UPDATED: FEBRUARY 15, 2018
BotTrigger Trade Alert:
→SPY June 2018 $290 Puts sold our entire 7% allocation @ $20 for a -1.66% loss weight adjusted to the portfolio. Although the loss for this single trade was -15% on the first buy alert & -31% on the 2nd alert....since the total of the 2 trades represented only 7% of our entire portfolio, the weight adjusted total net loss on the entire portfolio was only -1.66%
→ GLD January 2019 $120 calls bought @ $13.20 for a 5% allocation
→ OSTK January 2019 $60 calls ADDED @ $22.00 for another 5% allocation
We're not convinced that we won't be adding those $SPY Puts back. We're going to see how strong this market really is right here and see if it can retest the highs on strong volume. This bounce was to be expected, but I'm not yet convinced it's the real deal just yet. We need to see more data. Right now this entire bounce is happening on palty volume for one, and we're seeing inverse rotational plays as Bitcoin reclaims above $10,000 & Gold is holding its uptrend.
First off, let's acknowledge something that is important to distinguish utmost as we guide portfolio direction. This is perhaps one of the most important things to shine the light on: Macro Trend Bull Markets Don't Die Easily...They Fight Every Last Ounce Even When They're at the Precipice of the Next Major Bear Market. Timing the turn of the bear market is largely difficult because there is so much capital already oiled into the machine that it's not going to just drain out without a fight. It has more of an incentivize to thrive than to perish. As they say in show business...the shot must go on! Thus the Quantitative Easing pump & the Plunge Protection Team etc for example. US & Global confidence relies on our market to outperform for the health of the economy & consumer confidence to ensure spenders keep spending. The market is very much like this. Betting on a doomsday scenarios are largely a fool's errand. But that doesn't mean we won't always be cautiously on guard evaluating market variables that suggest when the tide will indeed change.
Bull markets don't die easily for a number of reasons which we could certainly get cerebral about ....I'll spare you the meta detail but understand that much have it has to do with overwhelming amounts of liquidity reserves that are tied up in equities. It's not as easy as Goldman Sachs simply flipping a switch to a close out a position and move on. There are trillions of capital that have been invested into these equities and when they want to close out a position, it's not something they can do in a single trading day. It takes weeks if not months & quarters to liquidate said position in many case. That's why the topping pattern before the .com bubble & even the financial crisis of 2007 were nearly a year long topping pattern formation. They did not simply top overnight. For example, Warren Buffet's $23 billion accumulation on AAPL stock would likely take more than a few calendar quarters to liquidate on stealth mode so as to note plummet the stock. There is more incentive to fight for the market's uptrend and foment impressions of upside resolve than there is for their to "tank a market."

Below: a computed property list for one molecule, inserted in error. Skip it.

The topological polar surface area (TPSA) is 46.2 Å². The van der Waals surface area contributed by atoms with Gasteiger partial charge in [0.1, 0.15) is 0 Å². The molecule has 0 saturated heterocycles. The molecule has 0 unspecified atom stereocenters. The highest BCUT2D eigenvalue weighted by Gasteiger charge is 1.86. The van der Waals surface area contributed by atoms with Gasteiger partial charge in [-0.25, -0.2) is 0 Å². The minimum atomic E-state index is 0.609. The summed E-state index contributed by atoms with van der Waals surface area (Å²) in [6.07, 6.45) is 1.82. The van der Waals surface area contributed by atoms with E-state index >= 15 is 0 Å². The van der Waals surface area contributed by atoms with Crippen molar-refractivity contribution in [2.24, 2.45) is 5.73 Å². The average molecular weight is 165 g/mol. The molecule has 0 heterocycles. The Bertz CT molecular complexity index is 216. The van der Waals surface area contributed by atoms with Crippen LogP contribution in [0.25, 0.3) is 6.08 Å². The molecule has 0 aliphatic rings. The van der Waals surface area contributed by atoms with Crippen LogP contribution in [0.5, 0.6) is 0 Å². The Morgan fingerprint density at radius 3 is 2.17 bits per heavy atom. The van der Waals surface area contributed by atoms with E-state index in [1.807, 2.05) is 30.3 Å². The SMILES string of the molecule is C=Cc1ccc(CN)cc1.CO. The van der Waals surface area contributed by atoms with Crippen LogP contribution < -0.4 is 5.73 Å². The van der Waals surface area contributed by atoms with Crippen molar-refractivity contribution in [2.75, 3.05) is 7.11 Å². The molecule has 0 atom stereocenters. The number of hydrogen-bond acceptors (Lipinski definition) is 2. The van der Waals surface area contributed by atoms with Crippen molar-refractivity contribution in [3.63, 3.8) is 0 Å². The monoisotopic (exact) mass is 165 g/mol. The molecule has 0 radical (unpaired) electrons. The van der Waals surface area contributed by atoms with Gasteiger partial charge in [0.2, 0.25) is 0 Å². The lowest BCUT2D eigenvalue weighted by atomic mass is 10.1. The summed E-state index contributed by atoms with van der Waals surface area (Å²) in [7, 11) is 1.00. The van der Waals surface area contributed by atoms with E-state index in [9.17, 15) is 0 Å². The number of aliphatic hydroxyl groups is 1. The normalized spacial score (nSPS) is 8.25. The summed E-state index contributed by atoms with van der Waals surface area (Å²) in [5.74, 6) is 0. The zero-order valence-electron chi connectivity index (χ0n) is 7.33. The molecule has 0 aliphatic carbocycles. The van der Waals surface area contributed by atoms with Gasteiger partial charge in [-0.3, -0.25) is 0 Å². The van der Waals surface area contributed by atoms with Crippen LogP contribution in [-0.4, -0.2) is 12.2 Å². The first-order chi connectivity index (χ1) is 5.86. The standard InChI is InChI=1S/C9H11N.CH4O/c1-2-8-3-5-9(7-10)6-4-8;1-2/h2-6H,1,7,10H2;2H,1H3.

Our objective is to identify which direction the economic wind in blowing. You never want to get caught on the wrong side of a trend. As a continuation of last weeks post, we can all agree the market’s 2-year uptrend is now less certain than it was prior to January 29th. When defining a trend, one should consider the sustainability of current market moving variables. One trend we are certain of is that the United States Treasury will issue a record amount of debt (approximately $955 billion in 2018 vs. $519 billion in 2017) in order to compensate for tax cuts and finance government spending. Debt issuance is then expected to far surpass $1 trillion in 2019 and 2020 as well. This explosion in debt issuance has garnered the attention of international investors who are growing concerned. Recent bond auctions have been weaker than expected. This new dynamic is uncharted territory for most market participants.